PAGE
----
Scientists detect underwater signal that could make finding missing plane possible – Executive Digest

British scientists from Cardiff University may be closer to solving the mystery of Malaysia Airlines flight MH370, which has been missing since March 8, 2014 with 239 people on board. Using hydrophones — underwater microphones — the researchers captured a six-second signal that could help pinpoint the Boeing 777’s location.

The researchers analyzed data from two hydroacoustic stations located in Cape Leeuwin, Western Australia, and Diego Garcia, a British territory in the Indian Ocean. The stations were established as part of the Comprehensive Nuclear-Test-Ban Treaty monitoring regime and were operational at the time MH370 is believed to have run out of fuel and crashed into the Indian Ocean.

A Cardiff University team has identified a signal recorded at the Cape Leeuwin station that coincides with the time interval in which the plane crashed into the sea. However, this signal was not detected at the Diego Garcia station. “This raises questions about its origin,” said lead researcher Dr. Usama Qadri, professor of applied mathematics. “Given the sensitivity of hydrophones, a large aircraft impacting the ocean surface will not leave a detectable pressure signature, particularly at nearby hydrophones.”

To verify the origin of the signal, the team recommends further tests, such as the detection of the Argentine submarine ARA San Juan. After the explosion in November 2017, the submarine was located on the bottom of the South Atlantic by detonating grenades that mimicked the explosion, whose signals crossed those captured by hydrophones.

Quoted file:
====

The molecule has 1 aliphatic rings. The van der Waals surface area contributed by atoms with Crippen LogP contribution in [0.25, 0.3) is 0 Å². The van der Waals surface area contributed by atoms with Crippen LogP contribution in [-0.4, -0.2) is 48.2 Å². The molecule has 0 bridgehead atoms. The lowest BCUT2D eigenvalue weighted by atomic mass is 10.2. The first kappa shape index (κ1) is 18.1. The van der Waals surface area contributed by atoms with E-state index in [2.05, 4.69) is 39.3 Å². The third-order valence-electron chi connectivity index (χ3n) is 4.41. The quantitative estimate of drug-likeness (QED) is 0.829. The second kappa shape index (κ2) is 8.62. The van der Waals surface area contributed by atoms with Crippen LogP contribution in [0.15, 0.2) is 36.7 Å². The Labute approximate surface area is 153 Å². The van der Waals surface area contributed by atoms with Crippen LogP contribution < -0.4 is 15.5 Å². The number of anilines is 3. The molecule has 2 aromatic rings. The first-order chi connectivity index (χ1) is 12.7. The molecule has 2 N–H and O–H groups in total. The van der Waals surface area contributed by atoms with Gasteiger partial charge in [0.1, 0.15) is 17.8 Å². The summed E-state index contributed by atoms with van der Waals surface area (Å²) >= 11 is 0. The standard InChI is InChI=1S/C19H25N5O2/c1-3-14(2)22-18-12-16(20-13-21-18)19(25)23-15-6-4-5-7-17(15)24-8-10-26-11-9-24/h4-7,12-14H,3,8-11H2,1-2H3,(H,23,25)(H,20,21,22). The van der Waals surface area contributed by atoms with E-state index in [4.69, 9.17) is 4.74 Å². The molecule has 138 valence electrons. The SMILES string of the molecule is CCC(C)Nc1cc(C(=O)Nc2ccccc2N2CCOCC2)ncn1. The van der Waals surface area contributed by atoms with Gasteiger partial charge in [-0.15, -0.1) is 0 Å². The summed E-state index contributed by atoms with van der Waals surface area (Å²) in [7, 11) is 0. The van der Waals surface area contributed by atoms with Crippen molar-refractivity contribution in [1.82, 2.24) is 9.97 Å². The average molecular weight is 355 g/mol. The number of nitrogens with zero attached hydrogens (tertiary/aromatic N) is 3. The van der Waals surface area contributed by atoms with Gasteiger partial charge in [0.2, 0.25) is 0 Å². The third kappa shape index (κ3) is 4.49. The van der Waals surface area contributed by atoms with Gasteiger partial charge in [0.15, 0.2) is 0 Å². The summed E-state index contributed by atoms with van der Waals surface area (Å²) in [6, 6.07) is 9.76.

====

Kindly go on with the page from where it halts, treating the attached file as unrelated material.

“A similar exercise could be conducted on Arc Seven using explosions or air cannons equivalent to the energy levels believed to have been associated with MH370,” Dr Khadri said, as quoted by the Telegraph. If the signals from these bursts show similar pressure amplitudes to the signal of interest, this may focus future searches on that particular signal.

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The disappearance of MH370 has become one of aviation’s greatest mysteries. After taking off from Kuala Lumpur to Beijing, the plane turned west over the Indian Ocean. Two weeks after the disappearance, British satellite telecommunications company Inmarsat revealed that the plane’s satellite unit responded to requests for hours after it disappeared from other radars. Working with the UK’s Air Accidents Investigation Branch (AAIB), they were able to provide investigators with a possible search area.

Between 2015 and 2016, wreckage was found on several islands in the Indian Ocean, including Reunion, and off the coast of Africa. A new search was launched in January 2018 by a private company called Ocean Infinity, but after six months of searching, it turned up nothing.

“The detection of this signal raises questions about the potential use of hydroacoustic technology to detect aircraft crashes at sea and assist search and rescue efforts,” explained Dr Khatri. “Unfortunately, we were unable to find the definitive signal needed to search for the missing aircraft. However, if recommendations are followed by competent authorities, we can assess the relevance of the observed signals, which could clarify the location of MH370.

The discovery may not be definitive, but it marks a significant advance in the search for MH370, renewing hopes of finally solving one of the greatest mysteries of modern aviation.

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